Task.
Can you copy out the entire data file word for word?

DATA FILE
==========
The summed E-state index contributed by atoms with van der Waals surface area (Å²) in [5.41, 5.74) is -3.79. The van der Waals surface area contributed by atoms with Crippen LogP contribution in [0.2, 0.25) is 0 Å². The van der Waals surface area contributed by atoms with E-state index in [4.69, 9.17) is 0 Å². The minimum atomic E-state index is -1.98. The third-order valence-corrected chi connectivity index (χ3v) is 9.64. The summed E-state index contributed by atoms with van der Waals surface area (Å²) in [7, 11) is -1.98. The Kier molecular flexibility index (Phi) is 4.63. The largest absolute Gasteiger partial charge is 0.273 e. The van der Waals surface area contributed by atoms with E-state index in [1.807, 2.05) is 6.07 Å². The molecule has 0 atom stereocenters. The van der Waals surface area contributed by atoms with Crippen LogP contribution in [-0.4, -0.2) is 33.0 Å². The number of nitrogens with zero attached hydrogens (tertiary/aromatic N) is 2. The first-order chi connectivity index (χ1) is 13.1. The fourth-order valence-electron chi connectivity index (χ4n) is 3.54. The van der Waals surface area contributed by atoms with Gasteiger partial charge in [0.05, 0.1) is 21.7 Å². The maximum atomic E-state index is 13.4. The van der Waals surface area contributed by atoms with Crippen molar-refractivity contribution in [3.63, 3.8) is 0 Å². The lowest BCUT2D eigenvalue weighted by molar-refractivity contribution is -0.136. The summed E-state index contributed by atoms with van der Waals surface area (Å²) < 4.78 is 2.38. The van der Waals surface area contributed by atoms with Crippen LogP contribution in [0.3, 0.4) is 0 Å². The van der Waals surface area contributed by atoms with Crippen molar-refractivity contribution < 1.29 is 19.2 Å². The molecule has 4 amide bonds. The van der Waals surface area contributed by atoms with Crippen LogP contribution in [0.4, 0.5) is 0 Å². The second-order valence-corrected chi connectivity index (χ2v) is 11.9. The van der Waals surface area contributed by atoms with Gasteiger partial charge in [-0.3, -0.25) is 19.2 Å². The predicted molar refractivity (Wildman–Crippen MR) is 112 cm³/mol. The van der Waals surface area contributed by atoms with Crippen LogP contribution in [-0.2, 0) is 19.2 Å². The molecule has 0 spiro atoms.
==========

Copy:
The summed E-state index contributed by atoms with van der Waals surface area (Å²) in [5.41, 5.74) is -3.79. The van der Waals surface area contributed by atoms with Crippen LogP contribution in [0.2, 0.25) is 0 Å². The van der Waals surface area contributed by atoms with E-state index in [4.69, 9.17) is 0 Å². The minimum atomic E-state index is -1.98. The third-order valence-corrected chi connectivity index (χ3v) is 9.64. The summed E-state index contributed by atoms with van der Waals surface area (Å²) in [7, 11) is -1.98. The Kier molecular flexibility index (Phi) is 4.63. The largest absolute Gasteiger partial charge is 0.273 e. The van der Waals surface area contributed by atoms with E-state index in [1.807, 2.05) is 6.07 Å². The molecule has 0 atom stereocenters. The van der Waals surface area contributed by atoms with Crippen LogP contribution in [-0.4, -0.2) is 33.0 Å². The number of nitrogens with zero attached hydrogens (tertiary/aromatic N) is 2. The first-order chi connectivity index (χ1) is 13.1. The fourth-order valence-electron chi connectivity index (χ4n) is 3.54. The van der Waals surface area contributed by atoms with Gasteiger partial charge in [0.05, 0.1) is 21.7 Å². The maximum atomic E-state index is 13.4. The van der Waals surface area contributed by atoms with Crippen molar-refractivity contribution in [3.63, 3.8) is 0 Å². The lowest BCUT2D eigenvalue weighted by molar-refractivity contribution is -0.136. The summed E-state index contributed by atoms with van der Waals surface area (Å²) < 4.78 is 2.38. The van der Waals surface area contributed by atoms with Crippen LogP contribution in [0.3, 0.4) is 0 Å². The van der Waals surface area contributed by atoms with Crippen molar-refractivity contribution < 1.29 is 19.2 Å². The molecule has 4 amide bonds. The van der Waals surface area contributed by atoms with Crippen LogP contribution in [0.4, 0.5) is 0 Å². The second-order valence-corrected chi connectivity index (χ2v) is 11.9. The van der Waals surface area contributed by atoms with Gasteiger partial charge in [-0.3, -0.25) is 19.2 Å². The predicted molar refractivity (Wildman–Crippen MR) is 112 cm³/mol. The van der Waals surface area contributed by atoms with Crippen LogP contribution in [-0.2, 0) is 19.2 Å². The molecule has 0 spiro atoms.